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Homework Help: Linear non-exact differential equation made exact

  1. Feb 9, 2014 #1
    1. The problem statement, all variables and given/known data

    Find the general solution:
    (y+1) dx + (4x - y) dy = 0

    2. Relevant equations

    dy/dx + P(x)y = Q(x) (standard form)
    e^(∫ P(x) dx) (integrating factor)

    3. The attempt at a solution

    This exercise is in the chapter on linear equations, making non-exact equations exact.

    So I know I need to put it into the form:
    dy/dx + P(x)y = Q(x)

    So that I can find the Integrating Factor:
    e^( ∫ P(x) dx)

    Then multiply through by the Integrating Factor and solve the resulting exact equation.

    My problem with this one has been getting it into that standard form.

    If I divide by dx and rearrange, I get:

    (4x - y) dy/dx + (y+1) = 0

    Then divide by (4x - y)

    dy/dx + (y + 1) / (4x - y) = 0

    However, this does not match the standard form, because it is not a function of x times y.

    I know what to do once it's in standard form, I'm just having troubles getting to that point. Any clue as to what trick to use to get it to standard form would be appreciated. Thanks!
    Last edited: Feb 9, 2014
  2. jcsd
  3. Feb 9, 2014 #2


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    Hello rsera. Welcome to PF !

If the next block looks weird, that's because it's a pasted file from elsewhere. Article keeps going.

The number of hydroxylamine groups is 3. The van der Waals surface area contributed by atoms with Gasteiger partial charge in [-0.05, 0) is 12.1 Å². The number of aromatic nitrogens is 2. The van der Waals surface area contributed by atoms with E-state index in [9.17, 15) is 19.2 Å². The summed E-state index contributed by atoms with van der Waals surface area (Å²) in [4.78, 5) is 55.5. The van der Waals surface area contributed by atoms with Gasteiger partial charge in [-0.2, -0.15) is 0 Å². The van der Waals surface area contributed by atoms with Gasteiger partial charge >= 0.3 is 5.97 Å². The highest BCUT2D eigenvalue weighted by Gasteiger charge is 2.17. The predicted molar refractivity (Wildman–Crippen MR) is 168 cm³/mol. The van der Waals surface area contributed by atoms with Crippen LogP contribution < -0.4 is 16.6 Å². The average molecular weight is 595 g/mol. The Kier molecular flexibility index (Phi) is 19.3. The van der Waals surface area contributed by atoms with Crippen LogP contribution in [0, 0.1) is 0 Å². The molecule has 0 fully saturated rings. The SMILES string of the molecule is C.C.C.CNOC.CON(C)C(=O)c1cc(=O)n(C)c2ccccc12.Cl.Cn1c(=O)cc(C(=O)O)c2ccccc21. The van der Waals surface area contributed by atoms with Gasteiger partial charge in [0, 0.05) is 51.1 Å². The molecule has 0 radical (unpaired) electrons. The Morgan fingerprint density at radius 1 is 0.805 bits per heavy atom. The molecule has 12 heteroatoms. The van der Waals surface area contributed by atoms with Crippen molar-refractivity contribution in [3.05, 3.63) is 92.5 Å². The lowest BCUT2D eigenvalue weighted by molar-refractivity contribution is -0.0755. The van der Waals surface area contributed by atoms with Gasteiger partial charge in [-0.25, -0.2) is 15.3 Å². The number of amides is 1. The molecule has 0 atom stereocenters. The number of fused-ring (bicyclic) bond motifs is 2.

How about if you switch the roles of x & y? In other words, treat y as the independent variable and consider x to be a function of y .
  4. Feb 9, 2014 #3
    Thank you for the welcome and the reply!

    You know, I had thought about doing that after I posted, but wasn't sure if that was the right way to approach it.

    So, if I switch them, I get the standard form as:
    dx/dy + [4/(y+1)] * x = y / (y+1)

    So my integrating factor is:
    e^∫P(y) dy ; P(y) = 4 / (y+1)
    e^ ∫4/(y+1) dy = e^ 4ln|y+1| = (y+1)^4

    I can multiply through by (y+1)^4 and get:
    (y+1)^4 * dx/dy + (y+1)^4 [4/(y+1)] * x = (y+1)^4 * (y / (y+1))

    Which simplifies to:
    (y+1)^4 * dx/dy + (y+1)^4 [4/(y+1)] * x = y(y+1)^3

    And then integrate both sides to get:
    (y+1)^4 * x = ∫y(y+1)^3 dy

    Am I on the right track here? I tried integrating y(y+1)^3 using integration by parts, but I didn't get an answer that looked anything like the one in the book. If I'm correct up to here, can you suggest a better method for integrating it?
  5. Feb 9, 2014 #4


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    That looks good.

    What did you get for the integral?

    What is the book's answer?
  6. Feb 9, 2014 #5
    The book has:
    20x = 4y-1 + c(y+1)^-4

    After working with it some more, I got:
    20x = 5y-1 + c(y+1)^-4

    For ∫y(y+1)^3 dy
    I used u = y and dv = (y+1)^3; so, du = 1 dy and v = 1/4(y+1)^4
    So I got:
    ∫u dv = y * 1/4 (y+1)^4 - 1/20 (y+1)^5 + c

    Back to the DE, we have:
    (y+1)^4 * x = (y)*(1/4)*(y+1)^4 - (1/20)*(y+1)^5 + c

    I multiplied through by 20 to eliminate the fraction:
    20*x*(y+1)^4 = 5*y*(y+1)^4 - (y+1)^5 + c

    And factored out a (y+1)^4:
    20*x*(y+1)^4 = (y+1)^4 (5y-1) +c

    Finally, dividing by (y+1)^4 gives me:
    20x = 5y-1 + c(y+1)^-4

    So now my answer has a 5 where the answer in the book has a 4.

    I really appreciate you looking over my work! It's nice to have someone to talk to about this. At my community college, the tutors don't go as high as DE, so getting help has been a real challenge.
  7. Feb 9, 2014 #6


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    Check the algebra in that last step.
    I get

    20x(y+1)4 = (y+1)4 (5y - (y+1)) + c

  8. Feb 9, 2014 #7
    Yes! I fixed that and now my answer matches theirs! Thank you so much!
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